First, I want to thank you for your topics that brought to life about Zettelkasten method.
I was inspired by your posts and I decided to register to ask for your opinion since
you have run this method for some times. I don't know if this was discussed before
in the manner I want to present it, but if it was so, please forgive me for a redundant post.
I have ~600 notes on various books, but they are not made in Zettelkasten method, so I will
have to refactor them based on principle of atomicity, internal links etc. Therefore
those ~600 notes I will estimate to pass over 1500.
The main problem I'm confronting in the field of literature is the abundance of terminology,
delimitations, opinions, definitions and various fields where a concept can be applied:
dramaturgy, poetry, prose, frontiers text, ideology etc. This will result in a very fuzzy network
and a very amount of time to select, process, construct a "Structured note" (or Map of Content) etc.
I want almost a bulletproof method to find my notes, but I want also to have the
benefit of surprise and creativity when I'll construct my MOC (Structured notes)
So, here is what I have in mind when I'll refactor my notes, and here is I need your help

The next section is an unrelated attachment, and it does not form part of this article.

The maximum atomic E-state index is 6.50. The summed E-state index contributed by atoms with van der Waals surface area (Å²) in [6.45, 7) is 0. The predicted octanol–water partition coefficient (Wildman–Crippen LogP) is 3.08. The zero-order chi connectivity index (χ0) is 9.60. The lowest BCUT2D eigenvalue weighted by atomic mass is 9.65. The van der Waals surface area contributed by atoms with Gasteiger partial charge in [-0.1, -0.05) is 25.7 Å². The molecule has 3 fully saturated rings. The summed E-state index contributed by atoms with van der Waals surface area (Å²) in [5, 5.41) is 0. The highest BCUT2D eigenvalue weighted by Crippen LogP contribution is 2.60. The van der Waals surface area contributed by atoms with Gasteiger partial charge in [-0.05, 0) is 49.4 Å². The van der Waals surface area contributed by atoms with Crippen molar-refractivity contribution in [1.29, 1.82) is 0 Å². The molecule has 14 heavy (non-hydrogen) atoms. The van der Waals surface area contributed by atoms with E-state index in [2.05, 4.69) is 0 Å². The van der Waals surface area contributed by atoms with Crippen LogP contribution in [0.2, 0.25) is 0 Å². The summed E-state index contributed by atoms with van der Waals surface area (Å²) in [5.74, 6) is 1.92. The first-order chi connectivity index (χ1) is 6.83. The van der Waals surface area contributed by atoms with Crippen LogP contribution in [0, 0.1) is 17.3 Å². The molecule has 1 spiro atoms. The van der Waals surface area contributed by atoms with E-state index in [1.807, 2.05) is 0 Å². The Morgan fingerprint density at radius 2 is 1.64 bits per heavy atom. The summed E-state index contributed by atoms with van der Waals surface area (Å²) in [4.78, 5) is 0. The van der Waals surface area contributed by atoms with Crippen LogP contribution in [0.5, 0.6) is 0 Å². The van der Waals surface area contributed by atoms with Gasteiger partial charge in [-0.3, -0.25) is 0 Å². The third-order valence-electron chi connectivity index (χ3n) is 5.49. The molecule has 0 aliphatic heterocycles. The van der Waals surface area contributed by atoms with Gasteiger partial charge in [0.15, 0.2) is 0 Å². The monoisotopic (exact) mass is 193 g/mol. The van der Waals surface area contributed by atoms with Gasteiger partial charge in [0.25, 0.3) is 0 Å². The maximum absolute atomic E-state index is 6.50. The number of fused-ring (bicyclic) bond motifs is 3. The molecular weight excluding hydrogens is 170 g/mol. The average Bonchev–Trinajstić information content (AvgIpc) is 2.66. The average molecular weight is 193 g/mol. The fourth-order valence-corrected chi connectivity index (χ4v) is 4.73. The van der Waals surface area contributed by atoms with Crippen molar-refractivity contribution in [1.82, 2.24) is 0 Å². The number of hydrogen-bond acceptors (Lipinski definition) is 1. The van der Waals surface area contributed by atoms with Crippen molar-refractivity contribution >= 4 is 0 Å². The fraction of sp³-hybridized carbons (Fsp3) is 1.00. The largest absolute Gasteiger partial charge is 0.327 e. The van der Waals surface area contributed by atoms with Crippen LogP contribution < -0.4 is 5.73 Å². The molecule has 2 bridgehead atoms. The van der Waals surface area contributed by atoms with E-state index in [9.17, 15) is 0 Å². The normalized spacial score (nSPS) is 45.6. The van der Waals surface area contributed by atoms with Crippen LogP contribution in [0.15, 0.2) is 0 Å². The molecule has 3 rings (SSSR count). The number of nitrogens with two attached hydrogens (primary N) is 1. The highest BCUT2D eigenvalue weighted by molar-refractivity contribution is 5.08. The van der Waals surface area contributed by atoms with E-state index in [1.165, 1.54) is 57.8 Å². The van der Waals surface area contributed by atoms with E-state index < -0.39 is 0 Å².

to tell me if you spot some troubles that I'll might encounter in the future.
Tags as entry points/ doors, NOT as corridors.
(PS: I read this: https://zettelkasten.de/posts/object-tags-vs-topic-tags)
Almost everything we encounter in our research has more or less the following:
- definition / is a concept
- characteristics, properties
- a history
- some boundaries
- can go into relations with other objects, ideas etc
- can develop a process or be part of a process
- has a methodological approach/ procedure or can develop one
So I thought that these lines above should be my tags for notes.
Titles of the notes should be as Sacha described here: https://zettelkasten.de/posts/qna5-good-titles/
The content should be atomic & internal linked with other notes.
Searching through notes using tags.
Imagine we have 2 categories: fruits & vegetables
- A note that contains definition of an apple (#apple #definition)
- Characteristics of an apple (#apple #characteristics)
- Structure of an apple (#apple #structure)
- Boundaries (#apple #boundaries)
- Growing process of an apple (#apple #process)
- A note that contains definition of a tomato (#tomato #definition)
- Characteristics of a tomato (#tomato #characteristics)
- Structure of a tomato (#tomato #structure)
- Boundaries (#tomato #boundaries)
- Growing process of a tomato (#tomato #process)
When I'll search for a particular problem (#apple #structure) I'll get all the information
I need, also I can combine for further analyses two categories: #apple process OR #tomato #process